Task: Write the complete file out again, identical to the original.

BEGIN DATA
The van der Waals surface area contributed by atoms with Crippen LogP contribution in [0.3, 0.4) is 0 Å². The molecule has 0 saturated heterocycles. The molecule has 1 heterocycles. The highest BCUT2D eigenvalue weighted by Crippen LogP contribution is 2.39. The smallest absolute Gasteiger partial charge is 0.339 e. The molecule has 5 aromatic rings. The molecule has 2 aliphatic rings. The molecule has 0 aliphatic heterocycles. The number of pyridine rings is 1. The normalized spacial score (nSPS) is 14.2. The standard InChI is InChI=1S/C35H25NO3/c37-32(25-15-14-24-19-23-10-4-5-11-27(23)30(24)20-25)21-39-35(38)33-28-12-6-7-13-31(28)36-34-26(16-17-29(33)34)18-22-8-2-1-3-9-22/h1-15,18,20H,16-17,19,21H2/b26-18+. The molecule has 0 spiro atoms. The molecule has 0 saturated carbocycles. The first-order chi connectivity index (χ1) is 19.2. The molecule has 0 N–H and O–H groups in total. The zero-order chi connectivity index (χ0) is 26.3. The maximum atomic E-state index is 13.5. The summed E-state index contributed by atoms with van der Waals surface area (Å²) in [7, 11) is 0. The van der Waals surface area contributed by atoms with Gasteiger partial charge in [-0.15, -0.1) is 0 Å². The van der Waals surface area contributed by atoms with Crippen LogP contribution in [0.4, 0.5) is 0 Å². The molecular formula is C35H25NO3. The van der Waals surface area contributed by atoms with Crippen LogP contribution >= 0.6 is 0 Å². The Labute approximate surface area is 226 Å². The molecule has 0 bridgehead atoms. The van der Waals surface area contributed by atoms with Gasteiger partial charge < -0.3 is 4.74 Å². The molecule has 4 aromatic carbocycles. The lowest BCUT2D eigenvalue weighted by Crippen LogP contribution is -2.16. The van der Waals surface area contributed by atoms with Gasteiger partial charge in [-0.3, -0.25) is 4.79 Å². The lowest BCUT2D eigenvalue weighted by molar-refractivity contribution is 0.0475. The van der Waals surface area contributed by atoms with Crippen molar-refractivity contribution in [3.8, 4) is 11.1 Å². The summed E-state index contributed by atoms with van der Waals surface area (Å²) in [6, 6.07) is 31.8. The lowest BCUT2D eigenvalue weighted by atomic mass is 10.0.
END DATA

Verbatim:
The van der Waals surface area contributed by atoms with Crippen LogP contribution in [0.3, 0.4) is 0 Å². The molecule has 0 saturated heterocycles. The molecule has 1 heterocycles. The highest BCUT2D eigenvalue weighted by Crippen LogP contribution is 2.39. The smallest absolute Gasteiger partial charge is 0.339 e. The molecule has 5 aromatic rings. The molecule has 2 aliphatic rings. The molecule has 0 aliphatic heterocycles. The number of pyridine rings is 1. The normalized spacial score (nSPS) is 14.2. The standard InChI is InChI=1S/C35H25NO3/c37-32(25-15-14-24-19-23-10-4-5-11-27(23)30(24)20-25)21-39-35(38)33-28-12-6-7-13-31(28)36-34-26(16-17-29(33)34)18-22-8-2-1-3-9-22/h1-15,18,20H,16-17,19,21H2/b26-18+. The molecule has 0 spiro atoms. The molecule has 0 saturated carbocycles. The first-order chi connectivity index (χ1) is 19.2. The molecule has 0 N–H and O–H groups in total. The zero-order chi connectivity index (χ0) is 26.3. The maximum atomic E-state index is 13.5. The summed E-state index contributed by atoms with van der Waals surface area (Å²) in [7, 11) is 0. The van der Waals surface area contributed by atoms with Gasteiger partial charge in [-0.15, -0.1) is 0 Å². The van der Waals surface area contributed by atoms with Crippen LogP contribution in [0.4, 0.5) is 0 Å². The molecular formula is C35H25NO3. The van der Waals surface area contributed by atoms with Crippen LogP contribution >= 0.6 is 0 Å². The Labute approximate surface area is 226 Å². The molecule has 0 bridgehead atoms. The van der Waals surface area contributed by atoms with Gasteiger partial charge < -0.3 is 4.74 Å². The molecule has 4 aromatic carbocycles. The lowest BCUT2D eigenvalue weighted by Crippen LogP contribution is -2.16. The van der Waals surface area contributed by atoms with Gasteiger partial charge in [-0.3, -0.25) is 4.79 Å². The lowest BCUT2D eigenvalue weighted by molar-refractivity contribution is 0.0475. The van der Waals surface area contributed by atoms with Crippen molar-refractivity contribution in [3.8, 4) is 11.1 Å². The summed E-state index contributed by atoms with van der Waals surface area (Å²) in [6, 6.07) is 31.8. The lowest BCUT2D eigenvalue weighted by atomic mass is 10.0.